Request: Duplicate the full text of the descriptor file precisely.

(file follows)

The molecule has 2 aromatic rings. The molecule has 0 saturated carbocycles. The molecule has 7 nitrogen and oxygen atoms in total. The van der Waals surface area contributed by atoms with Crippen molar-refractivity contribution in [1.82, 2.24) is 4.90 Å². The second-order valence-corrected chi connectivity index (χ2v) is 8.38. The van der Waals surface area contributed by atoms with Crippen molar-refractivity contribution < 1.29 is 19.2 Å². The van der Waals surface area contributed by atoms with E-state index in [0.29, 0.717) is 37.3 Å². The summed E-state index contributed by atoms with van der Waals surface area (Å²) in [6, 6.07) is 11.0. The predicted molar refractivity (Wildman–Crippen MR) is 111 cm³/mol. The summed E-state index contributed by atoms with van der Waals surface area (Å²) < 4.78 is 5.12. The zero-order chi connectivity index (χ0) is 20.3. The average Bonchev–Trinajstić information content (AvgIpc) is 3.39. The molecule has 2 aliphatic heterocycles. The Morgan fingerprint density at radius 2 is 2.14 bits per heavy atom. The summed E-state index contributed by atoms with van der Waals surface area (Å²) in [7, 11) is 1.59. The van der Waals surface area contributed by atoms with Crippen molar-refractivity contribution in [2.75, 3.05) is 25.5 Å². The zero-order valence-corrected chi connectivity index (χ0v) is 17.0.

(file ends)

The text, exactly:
The molecule has 2 aromatic rings. The molecule has 0 saturated carbocycles. The molecule has 7 nitrogen and oxygen atoms in total. The van der Waals surface area contributed by atoms with Crippen molar-refractivity contribution in [1.82, 2.24) is 4.90 Å². The second-order valence-corrected chi connectivity index (χ2v) is 8.38. The van der Waals surface area contributed by atoms with Crippen molar-refractivity contribution < 1.29 is 19.2 Å². The van der Waals surface area contributed by atoms with E-state index in [0.29, 0.717) is 37.3 Å². The summed E-state index contributed by atoms with van der Waals surface area (Å²) in [6, 6.07) is 11.0. The predicted molar refractivity (Wildman–Crippen MR) is 111 cm³/mol. The summed E-state index contributed by atoms with van der Waals surface area (Å²) < 4.78 is 5.12. The zero-order chi connectivity index (χ0) is 20.3. The average Bonchev–Trinajstić information content (AvgIpc) is 3.39. The molecule has 2 aliphatic heterocycles. The Morgan fingerprint density at radius 2 is 2.14 bits per heavy atom. The summed E-state index contributed by atoms with van der Waals surface area (Å²) in [7, 11) is 1.59. The van der Waals surface area contributed by atoms with Crippen molar-refractivity contribution in [2.75, 3.05) is 25.5 Å². The zero-order valence-corrected chi connectivity index (χ0v) is 17.0.